So obviously I had to sit through it twice.

This isn't the place to talk about the controversy surrounding the game - much of it garbage, some of it misdiagnosed, and slivers of it completely understandable. I can only speak to the experience I had - which, to be clear, was not especially fun. The Last Of Us 1's effectiveness as a horror experience was surprisingly under-discussed across the board despite its heavy reliance on tension and survival; but even by that comparison, Part Two makes its predecessor look like a gentle stroll in the park, with a mounting and unrelenting sense of stress that makes every corner, every door and even every workbench a potential source of horror and surprise. Ellie's solo excursion across Seattle on Day Two is the stuff of pure panic attacks, whilst the basement fight at the hospital's 'Ground Zero' is likely to go down as one of gaming's great pieces of nightmare spectacle.

But it's the dizzying ambition in its cinematic storytelling that cements it as essential. Compared to the satisfying completeness of Part One, the experience is undeniably messy - a consequence of the lofty goals Naughty Dog sets for itself. - but even when it stumbles, it's breathtaking just to watch it try. And despite the crushing sense of sadness, I found catharsis in safely moving through and exploring its crumbling society. A pretty unforgettable experience.


Wolf Hall

Book - Hilary Mantel (2009)

“He thinks, 'I remembered you, Thomas More, but you didn’t remember me. You never even saw me coming.'”

This list does not go in order of value, but if it did, then you might find Wolf Hall prowling near the summit. What's funny about this is that, in spite of the book's towering reputation, the main response my friends have given me when I talk about how much I love it is often: "Why?"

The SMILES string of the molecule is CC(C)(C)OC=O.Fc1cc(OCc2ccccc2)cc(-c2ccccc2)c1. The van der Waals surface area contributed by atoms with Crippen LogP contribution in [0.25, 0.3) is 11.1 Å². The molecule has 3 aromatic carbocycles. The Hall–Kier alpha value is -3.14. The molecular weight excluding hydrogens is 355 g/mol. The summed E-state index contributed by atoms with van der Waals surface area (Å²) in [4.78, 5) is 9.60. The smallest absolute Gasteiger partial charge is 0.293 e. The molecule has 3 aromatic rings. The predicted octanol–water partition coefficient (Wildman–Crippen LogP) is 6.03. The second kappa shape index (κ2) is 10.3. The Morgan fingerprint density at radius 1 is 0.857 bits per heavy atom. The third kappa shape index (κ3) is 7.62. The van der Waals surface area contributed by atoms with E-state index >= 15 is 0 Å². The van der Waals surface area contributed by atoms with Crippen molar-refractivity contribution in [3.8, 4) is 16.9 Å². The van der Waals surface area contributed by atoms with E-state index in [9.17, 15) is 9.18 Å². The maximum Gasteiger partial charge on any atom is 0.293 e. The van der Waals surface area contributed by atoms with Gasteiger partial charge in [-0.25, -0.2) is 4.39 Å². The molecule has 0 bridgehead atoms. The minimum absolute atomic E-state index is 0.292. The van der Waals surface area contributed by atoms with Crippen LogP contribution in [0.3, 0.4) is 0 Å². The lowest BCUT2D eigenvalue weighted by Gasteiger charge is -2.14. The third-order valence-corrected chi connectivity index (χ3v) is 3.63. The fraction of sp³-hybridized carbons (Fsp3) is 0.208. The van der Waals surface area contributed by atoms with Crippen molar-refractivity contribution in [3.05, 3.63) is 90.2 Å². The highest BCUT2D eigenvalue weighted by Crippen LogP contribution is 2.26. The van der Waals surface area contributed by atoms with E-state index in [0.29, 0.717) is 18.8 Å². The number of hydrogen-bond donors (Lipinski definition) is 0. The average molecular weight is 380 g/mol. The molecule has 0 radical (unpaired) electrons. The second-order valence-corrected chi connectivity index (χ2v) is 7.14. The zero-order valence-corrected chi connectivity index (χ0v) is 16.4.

And I can understand how finely the book treads the line between brilliance and frustration. I mentioned it briefly earlier, but for the last few years I've been having a kind of struggle with OCD. Rarely in an overwhelming sense (although you best believe the pandemic has undone a couple of years' resistance to any germ-phobia), but it has made previously innocuous activities measurably more exhausting, and one of those activities is the process of reading. Mostly this manifests as a need to re-read lines over and over until they sink in - a task that proves self-defeating, as you're often so busy focusing on the need to re-read that you fail to pay attention to the text in front of you. In that sense, making my way through Wolf Hall occasionally had the air of masochism about it, as Hilary Mantel's infamous use of the "He" pronoun to always refer back to Thomas Cromwell (regardless of context) is enough to trip up the speediest of readers, let alone myself.

And yet, despite that, Wolf Hall became the first book in years that I kept gravitating back to each time I put it down. I wanted to see what each person would do next - more specifically, I wanted to see how Mantel was going to describe it. If Stephen King is right about how a reader gravitates more to a writer's voice than the story itself, then I've fallen head over heels in love for Hilary Mantel's. Each page is its own treasure trove of historical detail, sharp characterisation, and incredible prose; lines and paragraphs that would be another author's best, but for Mantel continuously crest one after the other. It's grand, haunting, and immediate, with the present tense conjuring the unshakeable feeling that, for all its basis in historical record, Wolf Hall is happening now. Even just reading the first line of the second entry is enough to get me excited all over again. What a special book.